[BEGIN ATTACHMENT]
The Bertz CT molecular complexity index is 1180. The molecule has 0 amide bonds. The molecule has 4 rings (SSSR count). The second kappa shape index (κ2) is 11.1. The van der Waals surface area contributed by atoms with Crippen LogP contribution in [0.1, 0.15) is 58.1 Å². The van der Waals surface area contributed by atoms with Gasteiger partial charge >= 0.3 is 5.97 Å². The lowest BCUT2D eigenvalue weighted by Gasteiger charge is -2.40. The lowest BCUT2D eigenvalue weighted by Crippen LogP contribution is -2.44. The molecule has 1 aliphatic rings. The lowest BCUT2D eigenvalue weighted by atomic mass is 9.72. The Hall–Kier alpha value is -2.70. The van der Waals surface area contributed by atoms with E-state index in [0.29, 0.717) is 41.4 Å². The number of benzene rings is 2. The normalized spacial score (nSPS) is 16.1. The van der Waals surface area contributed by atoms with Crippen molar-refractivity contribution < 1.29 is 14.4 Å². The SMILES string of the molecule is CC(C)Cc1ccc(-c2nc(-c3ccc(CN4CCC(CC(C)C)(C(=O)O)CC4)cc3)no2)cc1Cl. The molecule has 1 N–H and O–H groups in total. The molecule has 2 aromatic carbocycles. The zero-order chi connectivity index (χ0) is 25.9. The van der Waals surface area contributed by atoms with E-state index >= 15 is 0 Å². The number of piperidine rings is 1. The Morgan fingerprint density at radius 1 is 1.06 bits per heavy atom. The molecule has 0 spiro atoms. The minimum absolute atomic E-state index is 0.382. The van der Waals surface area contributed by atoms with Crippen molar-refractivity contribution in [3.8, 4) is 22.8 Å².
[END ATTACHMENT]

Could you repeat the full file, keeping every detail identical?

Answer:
The Bertz CT molecular complexity index is 1180. The molecule has 0 amide bonds. The molecule has 4 rings (SSSR count). The second kappa shape index (κ2) is 11.1. The van der Waals surface area contributed by atoms with Crippen LogP contribution in [0.1, 0.15) is 58.1 Å². The van der Waals surface area contributed by atoms with Gasteiger partial charge >= 0.3 is 5.97 Å². The lowest BCUT2D eigenvalue weighted by Gasteiger charge is -2.40. The lowest BCUT2D eigenvalue weighted by Crippen LogP contribution is -2.44. The molecule has 1 aliphatic rings. The lowest BCUT2D eigenvalue weighted by atomic mass is 9.72. The Hall–Kier alpha value is -2.70. The van der Waals surface area contributed by atoms with E-state index in [0.29, 0.717) is 41.4 Å². The number of benzene rings is 2. The normalized spacial score (nSPS) is 16.1. The van der Waals surface area contributed by atoms with Crippen molar-refractivity contribution < 1.29 is 14.4 Å². The SMILES string of the molecule is CC(C)Cc1ccc(-c2nc(-c3ccc(CN4CCC(CC(C)C)(C(=O)O)CC4)cc3)no2)cc1Cl. The molecule has 1 N–H and O–H groups in total. The molecule has 2 aromatic carbocycles. The zero-order chi connectivity index (χ0) is 25.9. The van der Waals surface area contributed by atoms with E-state index >= 15 is 0 Å². The number of piperidine rings is 1. The Morgan fingerprint density at radius 1 is 1.06 bits per heavy atom. The molecule has 0 spiro atoms. The minimum absolute atomic E-state index is 0.382. The van der Waals surface area contributed by atoms with Crippen molar-refractivity contribution in [3.8, 4) is 22.8 Å².